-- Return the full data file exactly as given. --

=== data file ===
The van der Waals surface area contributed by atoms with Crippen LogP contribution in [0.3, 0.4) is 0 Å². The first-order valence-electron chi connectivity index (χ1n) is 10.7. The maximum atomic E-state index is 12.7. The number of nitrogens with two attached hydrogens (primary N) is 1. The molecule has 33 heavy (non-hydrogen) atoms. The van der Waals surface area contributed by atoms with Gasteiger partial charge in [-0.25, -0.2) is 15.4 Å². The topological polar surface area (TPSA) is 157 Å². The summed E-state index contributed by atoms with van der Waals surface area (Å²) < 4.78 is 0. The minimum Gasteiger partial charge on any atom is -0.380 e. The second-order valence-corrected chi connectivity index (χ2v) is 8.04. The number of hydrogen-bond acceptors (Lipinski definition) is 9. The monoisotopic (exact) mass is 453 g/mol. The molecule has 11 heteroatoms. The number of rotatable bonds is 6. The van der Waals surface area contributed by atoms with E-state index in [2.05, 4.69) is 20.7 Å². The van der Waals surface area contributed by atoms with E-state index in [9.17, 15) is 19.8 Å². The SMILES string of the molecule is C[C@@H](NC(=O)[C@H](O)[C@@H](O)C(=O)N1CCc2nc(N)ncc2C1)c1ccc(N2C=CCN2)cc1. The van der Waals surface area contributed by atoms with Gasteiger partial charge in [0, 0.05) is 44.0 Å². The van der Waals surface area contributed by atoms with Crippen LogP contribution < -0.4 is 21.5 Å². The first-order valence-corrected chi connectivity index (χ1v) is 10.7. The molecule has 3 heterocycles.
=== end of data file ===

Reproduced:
The van der Waals surface area contributed by atoms with Crippen LogP contribution in [0.3, 0.4) is 0 Å². The first-order valence-electron chi connectivity index (χ1n) is 10.7. The maximum atomic E-state index is 12.7. The number of nitrogens with two attached hydrogens (primary N) is 1. The molecule has 33 heavy (non-hydrogen) atoms. The van der Waals surface area contributed by atoms with Gasteiger partial charge in [-0.25, -0.2) is 15.4 Å². The topological polar surface area (TPSA) is 157 Å². The summed E-state index contributed by atoms with van der Waals surface area (Å²) < 4.78 is 0. The minimum Gasteiger partial charge on any atom is -0.380 e. The second-order valence-corrected chi connectivity index (χ2v) is 8.04. The number of hydrogen-bond acceptors (Lipinski definition) is 9. The monoisotopic (exact) mass is 453 g/mol. The molecule has 11 heteroatoms. The number of rotatable bonds is 6. The van der Waals surface area contributed by atoms with E-state index in [2.05, 4.69) is 20.7 Å². The van der Waals surface area contributed by atoms with E-state index in [9.17, 15) is 19.8 Å². The SMILES string of the molecule is C[C@@H](NC(=O)[C@H](O)[C@@H](O)C(=O)N1CCc2nc(N)ncc2C1)c1ccc(N2C=CCN2)cc1. The van der Waals surface area contributed by atoms with Gasteiger partial charge in [0, 0.05) is 44.0 Å². The van der Waals surface area contributed by atoms with Crippen LogP contribution < -0.4 is 21.5 Å². The first-order valence-corrected chi connectivity index (χ1v) is 10.7. The molecule has 3 heterocycles.